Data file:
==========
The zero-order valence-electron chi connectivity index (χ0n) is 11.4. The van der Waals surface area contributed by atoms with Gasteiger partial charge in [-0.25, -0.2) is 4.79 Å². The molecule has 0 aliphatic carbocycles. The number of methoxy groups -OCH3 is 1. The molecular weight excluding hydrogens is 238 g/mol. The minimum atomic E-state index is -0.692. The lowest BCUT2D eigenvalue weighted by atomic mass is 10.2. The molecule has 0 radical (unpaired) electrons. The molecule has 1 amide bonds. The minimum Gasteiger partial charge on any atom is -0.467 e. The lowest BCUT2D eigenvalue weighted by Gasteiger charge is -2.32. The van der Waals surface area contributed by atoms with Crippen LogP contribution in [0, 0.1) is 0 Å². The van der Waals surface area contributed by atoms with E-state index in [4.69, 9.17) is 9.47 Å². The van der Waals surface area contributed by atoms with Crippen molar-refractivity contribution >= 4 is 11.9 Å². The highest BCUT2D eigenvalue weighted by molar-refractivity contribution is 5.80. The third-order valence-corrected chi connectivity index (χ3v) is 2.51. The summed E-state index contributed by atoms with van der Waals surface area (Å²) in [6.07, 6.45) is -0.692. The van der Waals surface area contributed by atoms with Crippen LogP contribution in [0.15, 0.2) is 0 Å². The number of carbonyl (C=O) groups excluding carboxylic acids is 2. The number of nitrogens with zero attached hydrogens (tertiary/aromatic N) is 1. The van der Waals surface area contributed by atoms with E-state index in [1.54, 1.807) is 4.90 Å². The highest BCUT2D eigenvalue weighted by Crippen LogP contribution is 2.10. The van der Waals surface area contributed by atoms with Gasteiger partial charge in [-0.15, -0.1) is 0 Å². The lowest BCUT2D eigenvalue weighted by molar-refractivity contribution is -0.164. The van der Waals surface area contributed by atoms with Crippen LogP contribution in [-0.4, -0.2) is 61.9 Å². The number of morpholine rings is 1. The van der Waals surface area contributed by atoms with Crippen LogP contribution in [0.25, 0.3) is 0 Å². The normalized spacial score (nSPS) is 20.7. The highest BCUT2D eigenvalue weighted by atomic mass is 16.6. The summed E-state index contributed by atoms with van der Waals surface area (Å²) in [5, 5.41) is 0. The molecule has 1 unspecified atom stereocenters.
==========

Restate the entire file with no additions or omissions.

The zero-order valence-electron chi connectivity index (χ0n) is 11.4. The van der Waals surface area contributed by atoms with Gasteiger partial charge in [-0.25, -0.2) is 4.79 Å². The molecule has 0 aliphatic carbocycles. The number of methoxy groups -OCH3 is 1. The molecular weight excluding hydrogens is 238 g/mol. The minimum atomic E-state index is -0.692. The lowest BCUT2D eigenvalue weighted by atomic mass is 10.2. The molecule has 0 radical (unpaired) electrons. The molecule has 1 amide bonds. The minimum Gasteiger partial charge on any atom is -0.467 e. The lowest BCUT2D eigenvalue weighted by Gasteiger charge is -2.32. The van der Waals surface area contributed by atoms with Crippen LogP contribution in [0, 0.1) is 0 Å². The van der Waals surface area contributed by atoms with E-state index in [4.69, 9.17) is 9.47 Å². The van der Waals surface area contributed by atoms with Crippen molar-refractivity contribution >= 4 is 11.9 Å². The highest BCUT2D eigenvalue weighted by molar-refractivity contribution is 5.80. The third-order valence-corrected chi connectivity index (χ3v) is 2.51. The summed E-state index contributed by atoms with van der Waals surface area (Å²) in [6.07, 6.45) is -0.692. The van der Waals surface area contributed by atoms with Crippen LogP contribution in [0.15, 0.2) is 0 Å². The number of carbonyl (C=O) groups excluding carboxylic acids is 2. The number of nitrogens with zero attached hydrogens (tertiary/aromatic N) is 1. The van der Waals surface area contributed by atoms with E-state index in [1.54, 1.807) is 4.90 Å². The highest BCUT2D eigenvalue weighted by Crippen LogP contribution is 2.10. The van der Waals surface area contributed by atoms with Gasteiger partial charge in [-0.15, -0.1) is 0 Å². The lowest BCUT2D eigenvalue weighted by molar-refractivity contribution is -0.164. The van der Waals surface area contributed by atoms with Crippen LogP contribution in [-0.4, -0.2) is 61.9 Å². The number of morpholine rings is 1. The van der Waals surface area contributed by atoms with Crippen LogP contribution in [0.25, 0.3) is 0 Å². The normalized spacial score (nSPS) is 20.7. The highest BCUT2D eigenvalue weighted by atomic mass is 16.6. The summed E-state index contributed by atoms with van der Waals surface area (Å²) in [5, 5.41) is 0. The molecule has 1 unspecified atom stereocenters.